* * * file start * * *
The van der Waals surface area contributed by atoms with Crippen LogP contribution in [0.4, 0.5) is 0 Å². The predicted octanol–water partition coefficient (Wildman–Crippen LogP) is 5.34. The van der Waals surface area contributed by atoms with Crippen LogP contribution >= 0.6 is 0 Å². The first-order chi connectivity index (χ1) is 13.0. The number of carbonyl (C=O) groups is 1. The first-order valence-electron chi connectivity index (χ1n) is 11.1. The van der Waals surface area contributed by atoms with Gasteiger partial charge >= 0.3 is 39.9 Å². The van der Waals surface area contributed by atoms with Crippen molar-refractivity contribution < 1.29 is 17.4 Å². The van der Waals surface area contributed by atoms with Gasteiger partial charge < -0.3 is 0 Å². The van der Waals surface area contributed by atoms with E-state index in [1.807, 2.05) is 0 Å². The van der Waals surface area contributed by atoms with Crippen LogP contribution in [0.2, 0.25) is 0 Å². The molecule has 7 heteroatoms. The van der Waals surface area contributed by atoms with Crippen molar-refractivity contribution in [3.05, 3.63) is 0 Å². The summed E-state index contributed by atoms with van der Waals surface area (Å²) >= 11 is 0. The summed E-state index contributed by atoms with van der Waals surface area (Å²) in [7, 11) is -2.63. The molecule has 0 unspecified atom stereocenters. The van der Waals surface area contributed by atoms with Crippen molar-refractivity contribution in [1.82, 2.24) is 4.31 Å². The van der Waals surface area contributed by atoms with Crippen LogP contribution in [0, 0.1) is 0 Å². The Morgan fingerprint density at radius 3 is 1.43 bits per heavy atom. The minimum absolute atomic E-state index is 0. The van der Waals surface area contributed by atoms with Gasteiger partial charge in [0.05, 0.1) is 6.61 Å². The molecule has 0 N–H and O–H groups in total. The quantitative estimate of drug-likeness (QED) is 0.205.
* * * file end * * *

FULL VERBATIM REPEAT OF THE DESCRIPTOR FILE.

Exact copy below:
The van der Waals surface area contributed by atoms with Crippen LogP contribution in [0.4, 0.5) is 0 Å². The predicted octanol–water partition coefficient (Wildman–Crippen LogP) is 5.34. The van der Waals surface area contributed by atoms with Crippen LogP contribution >= 0.6 is 0 Å². The first-order chi connectivity index (χ1) is 13.0. The number of carbonyl (C=O) groups is 1. The first-order valence-electron chi connectivity index (χ1n) is 11.1. The van der Waals surface area contributed by atoms with Gasteiger partial charge >= 0.3 is 39.9 Å². The van der Waals surface area contributed by atoms with Crippen molar-refractivity contribution < 1.29 is 17.4 Å². The van der Waals surface area contributed by atoms with Gasteiger partial charge < -0.3 is 0 Å². The van der Waals surface area contributed by atoms with E-state index in [1.807, 2.05) is 0 Å². The van der Waals surface area contributed by atoms with Crippen LogP contribution in [0.2, 0.25) is 0 Å². The molecule has 7 heteroatoms. The van der Waals surface area contributed by atoms with Crippen molar-refractivity contribution in [3.05, 3.63) is 0 Å². The summed E-state index contributed by atoms with van der Waals surface area (Å²) >= 11 is 0. The summed E-state index contributed by atoms with van der Waals surface area (Å²) in [7, 11) is -2.63. The molecule has 0 unspecified atom stereocenters. The van der Waals surface area contributed by atoms with Crippen molar-refractivity contribution in [1.82, 2.24) is 4.31 Å². The van der Waals surface area contributed by atoms with Crippen LogP contribution in [0, 0.1) is 0 Å². The Morgan fingerprint density at radius 3 is 1.43 bits per heavy atom. The minimum absolute atomic E-state index is 0. The van der Waals surface area contributed by atoms with Gasteiger partial charge in [0.05, 0.1) is 6.61 Å². The molecule has 0 N–H and O–H groups in total. The quantitative estimate of drug-likeness (QED) is 0.205.